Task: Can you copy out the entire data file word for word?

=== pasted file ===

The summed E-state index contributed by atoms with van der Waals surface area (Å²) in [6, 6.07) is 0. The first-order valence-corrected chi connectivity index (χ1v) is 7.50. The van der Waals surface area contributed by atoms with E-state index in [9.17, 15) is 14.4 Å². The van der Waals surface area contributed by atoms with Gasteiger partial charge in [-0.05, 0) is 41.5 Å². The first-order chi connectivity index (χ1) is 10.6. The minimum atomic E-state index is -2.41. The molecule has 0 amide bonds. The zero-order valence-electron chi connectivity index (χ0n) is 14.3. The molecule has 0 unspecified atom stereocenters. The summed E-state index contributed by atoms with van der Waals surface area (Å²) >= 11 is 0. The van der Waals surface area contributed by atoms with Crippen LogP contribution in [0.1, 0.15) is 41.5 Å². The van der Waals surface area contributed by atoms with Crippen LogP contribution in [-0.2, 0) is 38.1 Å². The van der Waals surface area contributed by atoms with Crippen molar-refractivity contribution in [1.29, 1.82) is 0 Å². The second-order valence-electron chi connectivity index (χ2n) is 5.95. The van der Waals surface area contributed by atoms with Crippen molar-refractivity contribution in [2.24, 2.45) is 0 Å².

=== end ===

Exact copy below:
The summed E-state index contributed by atoms with van der Waals surface area (Å²) in [6, 6.07) is 0. The first-order valence-corrected chi connectivity index (χ1v) is 7.50. The van der Waals surface area contributed by atoms with E-state index in [9.17, 15) is 14.4 Å². The van der Waals surface area contributed by atoms with Gasteiger partial charge in [-0.05, 0) is 41.5 Å². The first-order chi connectivity index (χ1) is 10.6. The minimum atomic E-state index is -2.41. The molecule has 0 amide bonds. The zero-order valence-electron chi connectivity index (χ0n) is 14.3. The molecule has 0 unspecified atom stereocenters. The summed E-state index contributed by atoms with van der Waals surface area (Å²) >= 11 is 0. The van der Waals surface area contributed by atoms with Crippen LogP contribution in [0.1, 0.15) is 41.5 Å². The van der Waals surface area contributed by atoms with Crippen LogP contribution in [-0.2, 0) is 38.1 Å². The van der Waals surface area contributed by atoms with Crippen molar-refractivity contribution in [1.29, 1.82) is 0 Å². The second-order valence-electron chi connectivity index (χ2n) is 5.95. The van der Waals surface area contributed by atoms with Crippen molar-refractivity contribution in [2.24, 2.45) is 0 Å².